A firm’s ‘Conflicts of Interest’ policy may also provide guidance for resolving potential conflicts. For example, suppose a manager and their subordinate are involved in romantic relationships; reassigning one of the employees to another area of the business may be an appropriate course of action.
Close personal relationships can sometimes influence (or be perceived to influence) the decisions of employees, executives, and directors. These relationships can also result in exposure to MNPI that may not otherwise have occurred. Therefore, disclosing these relationships is critical to helping compliance teams monitor and avoid conflicts of interest.
The Impact of Personal Relationships on Gifts, Entertainment, and Hospitality
Many industries have strict policies about the giving and receiving of gifts, entertainment, and hospitality (GEH). Especially where the gift or benefit is of more than nominal value, it can be perceived as a way for one party to influence another’s decisions - or even be viewed as bribery in some cases. Additionally, when personal relationships are involved in the transaction of gifts and benefits, these perceptions may become elevated.
Compliance teams need to have robust policies and procedures in place that identify and collate any gifts received or given by employees to clients or counterparties. In addition, the capability to relate this data to personal relationships information can more effectively identify conflicts.
Your GEH policies should provide clarity and direction on when employees can or cannot accept gifts and dollar values of what they can accept. It’s also essential to maintain a central register which makes it easy for employees to declare GEH items and for your compliance team to track activities.
Periodic reviews of GEH records can also help your firm detect any irregularities or policy breaches to uncover potential issues before they become more serious.
MCO’s Gifts, Entertainment and Hospitality (GEH) module offers a comprehensive way to monitor employee gifts, meals, entertainment, travel and hospitality activities, allowing firms to record and detect risks arising from gifts and entertainment. It will enable your firm’s policies to be embedded with a rules-based approach to identifying potential misconduct and bribery risk.
Download your Gifts, Entertainment, and Hospitality Compliance brochure for more information.
Personal Relationships Under the Moonlighting Microscope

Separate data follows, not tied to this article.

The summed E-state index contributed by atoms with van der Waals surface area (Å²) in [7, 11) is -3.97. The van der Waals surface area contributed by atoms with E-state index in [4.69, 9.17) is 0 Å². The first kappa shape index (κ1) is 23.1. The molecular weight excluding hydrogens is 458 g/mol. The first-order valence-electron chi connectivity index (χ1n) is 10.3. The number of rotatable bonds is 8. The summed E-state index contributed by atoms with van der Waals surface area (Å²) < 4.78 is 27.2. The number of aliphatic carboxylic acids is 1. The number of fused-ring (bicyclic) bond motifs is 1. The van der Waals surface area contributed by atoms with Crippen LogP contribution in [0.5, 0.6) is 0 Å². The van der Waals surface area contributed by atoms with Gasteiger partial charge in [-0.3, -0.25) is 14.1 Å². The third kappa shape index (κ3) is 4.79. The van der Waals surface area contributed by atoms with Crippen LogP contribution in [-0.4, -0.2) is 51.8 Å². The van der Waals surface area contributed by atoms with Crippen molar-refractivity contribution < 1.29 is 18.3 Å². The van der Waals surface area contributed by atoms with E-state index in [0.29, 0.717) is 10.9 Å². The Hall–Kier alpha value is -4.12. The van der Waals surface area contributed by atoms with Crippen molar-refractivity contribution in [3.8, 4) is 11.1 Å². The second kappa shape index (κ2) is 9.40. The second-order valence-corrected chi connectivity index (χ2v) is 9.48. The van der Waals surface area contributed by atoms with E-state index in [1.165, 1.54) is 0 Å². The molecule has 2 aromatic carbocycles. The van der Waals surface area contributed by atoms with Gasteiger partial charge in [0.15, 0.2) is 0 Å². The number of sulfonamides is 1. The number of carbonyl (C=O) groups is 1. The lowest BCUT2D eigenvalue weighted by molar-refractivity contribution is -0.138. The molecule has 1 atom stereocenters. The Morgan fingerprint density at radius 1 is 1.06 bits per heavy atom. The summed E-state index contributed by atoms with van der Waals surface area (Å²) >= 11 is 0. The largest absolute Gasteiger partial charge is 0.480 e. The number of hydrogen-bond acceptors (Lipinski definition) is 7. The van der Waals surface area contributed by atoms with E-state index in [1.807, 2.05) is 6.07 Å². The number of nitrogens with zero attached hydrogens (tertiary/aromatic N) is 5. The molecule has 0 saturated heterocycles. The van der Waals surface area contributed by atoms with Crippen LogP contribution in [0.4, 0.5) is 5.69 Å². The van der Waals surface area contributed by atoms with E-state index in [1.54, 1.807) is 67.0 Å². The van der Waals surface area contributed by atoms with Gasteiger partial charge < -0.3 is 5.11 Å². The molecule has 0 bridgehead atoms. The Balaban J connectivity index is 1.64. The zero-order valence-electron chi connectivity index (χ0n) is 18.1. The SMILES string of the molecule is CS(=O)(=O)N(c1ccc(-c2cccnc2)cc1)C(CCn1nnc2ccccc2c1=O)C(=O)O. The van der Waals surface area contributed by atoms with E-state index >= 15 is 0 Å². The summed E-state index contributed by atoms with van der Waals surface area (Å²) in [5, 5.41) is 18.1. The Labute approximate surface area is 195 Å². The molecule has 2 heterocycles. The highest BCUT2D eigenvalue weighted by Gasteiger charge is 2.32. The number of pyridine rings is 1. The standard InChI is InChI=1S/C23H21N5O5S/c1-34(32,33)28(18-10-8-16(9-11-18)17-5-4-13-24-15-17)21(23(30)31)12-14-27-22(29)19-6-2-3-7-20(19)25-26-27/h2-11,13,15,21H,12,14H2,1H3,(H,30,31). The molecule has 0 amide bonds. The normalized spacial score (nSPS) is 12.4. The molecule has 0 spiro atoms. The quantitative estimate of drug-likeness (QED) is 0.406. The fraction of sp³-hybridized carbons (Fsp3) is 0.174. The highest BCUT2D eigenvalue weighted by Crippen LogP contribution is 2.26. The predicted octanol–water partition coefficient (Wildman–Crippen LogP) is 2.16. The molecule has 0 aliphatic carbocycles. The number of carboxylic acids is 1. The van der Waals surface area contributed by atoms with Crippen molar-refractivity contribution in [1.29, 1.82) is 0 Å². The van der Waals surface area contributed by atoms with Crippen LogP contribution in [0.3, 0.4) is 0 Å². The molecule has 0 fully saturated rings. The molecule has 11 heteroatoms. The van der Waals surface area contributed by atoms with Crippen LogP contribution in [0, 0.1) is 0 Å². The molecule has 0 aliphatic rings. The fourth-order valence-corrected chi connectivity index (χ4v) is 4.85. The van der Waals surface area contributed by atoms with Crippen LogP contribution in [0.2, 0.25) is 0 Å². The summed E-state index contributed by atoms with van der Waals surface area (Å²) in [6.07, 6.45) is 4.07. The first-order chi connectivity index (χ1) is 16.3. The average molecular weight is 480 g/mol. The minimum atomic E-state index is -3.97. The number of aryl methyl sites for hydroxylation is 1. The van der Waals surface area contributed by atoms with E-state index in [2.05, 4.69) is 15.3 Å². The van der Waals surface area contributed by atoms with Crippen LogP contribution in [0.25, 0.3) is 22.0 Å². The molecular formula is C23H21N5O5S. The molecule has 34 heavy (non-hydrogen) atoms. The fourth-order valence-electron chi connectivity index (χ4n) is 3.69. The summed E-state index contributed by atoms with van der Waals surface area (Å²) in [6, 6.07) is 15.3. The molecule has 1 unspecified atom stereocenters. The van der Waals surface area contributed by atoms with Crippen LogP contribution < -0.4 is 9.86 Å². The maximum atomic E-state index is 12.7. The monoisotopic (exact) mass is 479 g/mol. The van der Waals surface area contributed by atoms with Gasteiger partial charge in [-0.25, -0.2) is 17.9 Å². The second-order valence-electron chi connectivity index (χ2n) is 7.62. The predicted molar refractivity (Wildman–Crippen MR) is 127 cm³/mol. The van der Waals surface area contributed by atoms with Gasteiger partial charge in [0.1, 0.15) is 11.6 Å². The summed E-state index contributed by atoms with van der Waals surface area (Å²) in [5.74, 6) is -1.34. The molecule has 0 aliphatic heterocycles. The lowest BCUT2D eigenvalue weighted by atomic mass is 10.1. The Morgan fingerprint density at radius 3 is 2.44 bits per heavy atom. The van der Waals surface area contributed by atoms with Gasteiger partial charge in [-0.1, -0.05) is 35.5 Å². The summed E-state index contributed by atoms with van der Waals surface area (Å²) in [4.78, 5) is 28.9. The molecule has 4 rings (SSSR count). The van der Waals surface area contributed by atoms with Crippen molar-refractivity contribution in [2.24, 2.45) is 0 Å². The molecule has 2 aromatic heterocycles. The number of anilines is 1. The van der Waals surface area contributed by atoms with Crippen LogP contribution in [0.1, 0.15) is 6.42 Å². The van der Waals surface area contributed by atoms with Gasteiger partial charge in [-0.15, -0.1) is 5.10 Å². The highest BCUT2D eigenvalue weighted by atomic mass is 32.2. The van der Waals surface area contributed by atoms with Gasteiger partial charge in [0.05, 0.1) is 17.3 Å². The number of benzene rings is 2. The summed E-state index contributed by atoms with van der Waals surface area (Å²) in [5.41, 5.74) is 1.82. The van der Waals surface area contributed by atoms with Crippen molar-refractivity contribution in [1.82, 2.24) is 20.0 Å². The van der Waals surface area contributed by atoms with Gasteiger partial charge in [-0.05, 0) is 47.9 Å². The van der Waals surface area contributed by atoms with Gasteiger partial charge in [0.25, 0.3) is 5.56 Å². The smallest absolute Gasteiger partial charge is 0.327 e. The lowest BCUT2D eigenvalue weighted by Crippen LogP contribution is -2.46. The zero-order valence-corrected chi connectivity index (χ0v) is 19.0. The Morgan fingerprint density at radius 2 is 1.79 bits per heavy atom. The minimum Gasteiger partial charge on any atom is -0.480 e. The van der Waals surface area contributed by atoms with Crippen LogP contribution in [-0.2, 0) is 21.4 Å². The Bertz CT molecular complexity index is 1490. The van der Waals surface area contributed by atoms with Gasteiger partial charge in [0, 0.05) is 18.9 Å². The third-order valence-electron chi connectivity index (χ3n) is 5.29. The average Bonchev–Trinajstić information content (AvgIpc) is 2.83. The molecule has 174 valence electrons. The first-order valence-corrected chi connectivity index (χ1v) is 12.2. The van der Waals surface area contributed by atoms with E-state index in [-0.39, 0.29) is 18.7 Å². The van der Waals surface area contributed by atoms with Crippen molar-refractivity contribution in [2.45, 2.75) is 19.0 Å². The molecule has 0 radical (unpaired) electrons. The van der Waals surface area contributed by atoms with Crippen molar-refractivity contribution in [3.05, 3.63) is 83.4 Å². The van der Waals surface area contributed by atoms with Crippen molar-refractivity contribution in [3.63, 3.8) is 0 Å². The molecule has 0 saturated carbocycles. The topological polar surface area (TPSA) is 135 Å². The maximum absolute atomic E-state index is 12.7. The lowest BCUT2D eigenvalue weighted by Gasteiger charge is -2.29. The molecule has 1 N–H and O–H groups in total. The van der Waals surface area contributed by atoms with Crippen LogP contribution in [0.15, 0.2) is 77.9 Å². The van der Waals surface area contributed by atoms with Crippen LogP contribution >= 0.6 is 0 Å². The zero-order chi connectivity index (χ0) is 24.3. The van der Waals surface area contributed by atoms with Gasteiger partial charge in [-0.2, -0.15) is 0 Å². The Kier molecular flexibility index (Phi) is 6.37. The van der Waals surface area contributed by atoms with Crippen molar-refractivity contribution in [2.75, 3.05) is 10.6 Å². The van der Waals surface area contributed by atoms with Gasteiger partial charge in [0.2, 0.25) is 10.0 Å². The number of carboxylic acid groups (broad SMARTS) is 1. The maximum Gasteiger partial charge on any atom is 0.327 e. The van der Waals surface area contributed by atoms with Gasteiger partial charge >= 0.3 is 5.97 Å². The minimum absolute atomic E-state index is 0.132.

Outside Business Activity (OBA) is where employees undertake work other than what they produce for their primary employer under contract, aka ‘moonlighting’ or a ‘side hustle’. Conflicts of interest can arise when employees fail to communicate their OBAs to employers - and in particular, when personal relationships are involved in those moonlighting activities.
While OBAs don’t always result in conflicts, an evaluation must be undertaken to determine if potential conflicts exist. For example, employees may help out in family businesses in their spare time. However, if an employee is moonlighting for your firm’s competitor, it could create a direct conflict of interest - through that moonlighting activity and their personal relationship.
Without visibility and tracking of OBA and personal relationship information, firms are severely limited in identifying conflicts and preventing them from becoming larger issues. However, firms can avoid these conflicts by having clear policies around disclosing and evaluating OBAs and relationships that may influence those activities, along with defined approval or denial processes.
Review your firm’s OBA policy and consider aspects such as:
- The terms under which OBAs are permitted, for example, with required assurances from the employee that OBAs will not affect their obligations under current employment contracts.
- Employees being restricted from participating where an actual or potential conflict might arise from their outside business activities or the business interests of the employee’s close personal relationships.
- Prior written approval from Management and/or Compliance Departments being required to engage in OBAs.
Disclosure of Personal Relationships
Even when personal relationships have not resulted in favouritism, unfair advantage, or financial gain, failures to disclose those relationships can create the perception that there may be something to hide.
To maintain the trust of all employees, clients, and stakeholders, your firm needs robust processes in place that ensure:
- Employees have clear and easily understood definitions of the types of personal relationships which need to be declared.